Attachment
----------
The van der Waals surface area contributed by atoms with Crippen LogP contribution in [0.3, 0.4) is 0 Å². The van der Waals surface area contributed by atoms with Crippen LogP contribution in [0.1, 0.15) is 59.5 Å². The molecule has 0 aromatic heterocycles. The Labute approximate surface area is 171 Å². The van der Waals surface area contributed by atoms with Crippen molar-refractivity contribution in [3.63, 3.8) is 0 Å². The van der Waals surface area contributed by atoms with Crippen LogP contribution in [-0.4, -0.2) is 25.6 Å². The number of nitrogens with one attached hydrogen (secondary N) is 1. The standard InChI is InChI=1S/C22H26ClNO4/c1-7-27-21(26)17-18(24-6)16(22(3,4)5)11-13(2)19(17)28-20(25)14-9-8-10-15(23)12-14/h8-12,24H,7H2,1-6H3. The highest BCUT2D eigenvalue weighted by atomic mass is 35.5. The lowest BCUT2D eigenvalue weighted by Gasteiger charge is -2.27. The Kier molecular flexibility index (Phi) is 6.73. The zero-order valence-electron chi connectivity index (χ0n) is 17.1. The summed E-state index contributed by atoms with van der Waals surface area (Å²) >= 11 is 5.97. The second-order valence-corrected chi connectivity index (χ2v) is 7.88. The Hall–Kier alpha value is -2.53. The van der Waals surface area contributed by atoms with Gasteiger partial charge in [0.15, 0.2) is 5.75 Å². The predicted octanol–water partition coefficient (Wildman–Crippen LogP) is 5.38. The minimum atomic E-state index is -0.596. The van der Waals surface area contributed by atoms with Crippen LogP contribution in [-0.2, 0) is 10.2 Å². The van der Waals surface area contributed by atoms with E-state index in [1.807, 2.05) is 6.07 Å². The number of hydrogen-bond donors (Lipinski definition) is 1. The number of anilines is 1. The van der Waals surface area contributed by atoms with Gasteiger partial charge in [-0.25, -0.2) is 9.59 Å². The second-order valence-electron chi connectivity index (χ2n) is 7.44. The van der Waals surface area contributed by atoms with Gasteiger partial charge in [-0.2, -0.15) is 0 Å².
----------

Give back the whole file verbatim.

The van der Waals surface area contributed by atoms with Crippen LogP contribution in [0.3, 0.4) is 0 Å². The van der Waals surface area contributed by atoms with Crippen LogP contribution in [0.1, 0.15) is 59.5 Å². The molecule has 0 aromatic heterocycles. The Labute approximate surface area is 171 Å². The van der Waals surface area contributed by atoms with Crippen molar-refractivity contribution in [3.63, 3.8) is 0 Å². The van der Waals surface area contributed by atoms with Crippen LogP contribution in [-0.4, -0.2) is 25.6 Å². The number of nitrogens with one attached hydrogen (secondary N) is 1. The standard InChI is InChI=1S/C22H26ClNO4/c1-7-27-21(26)17-18(24-6)16(22(3,4)5)11-13(2)19(17)28-20(25)14-9-8-10-15(23)12-14/h8-12,24H,7H2,1-6H3. The highest BCUT2D eigenvalue weighted by atomic mass is 35.5. The lowest BCUT2D eigenvalue weighted by Gasteiger charge is -2.27. The Kier molecular flexibility index (Phi) is 6.73. The zero-order valence-electron chi connectivity index (χ0n) is 17.1. The summed E-state index contributed by atoms with van der Waals surface area (Å²) >= 11 is 5.97. The second-order valence-corrected chi connectivity index (χ2v) is 7.88. The Hall–Kier alpha value is -2.53. The van der Waals surface area contributed by atoms with Gasteiger partial charge in [0.15, 0.2) is 5.75 Å². The predicted octanol–water partition coefficient (Wildman–Crippen LogP) is 5.38. The minimum atomic E-state index is -0.596. The van der Waals surface area contributed by atoms with Crippen LogP contribution in [-0.2, 0) is 10.2 Å². The van der Waals surface area contributed by atoms with E-state index in [1.807, 2.05) is 6.07 Å². The number of hydrogen-bond donors (Lipinski definition) is 1. The number of anilines is 1. The van der Waals surface area contributed by atoms with Gasteiger partial charge in [-0.25, -0.2) is 9.59 Å². The second-order valence-electron chi connectivity index (χ2n) is 7.44. The van der Waals surface area contributed by atoms with Gasteiger partial charge in [-0.2, -0.15) is 0 Å².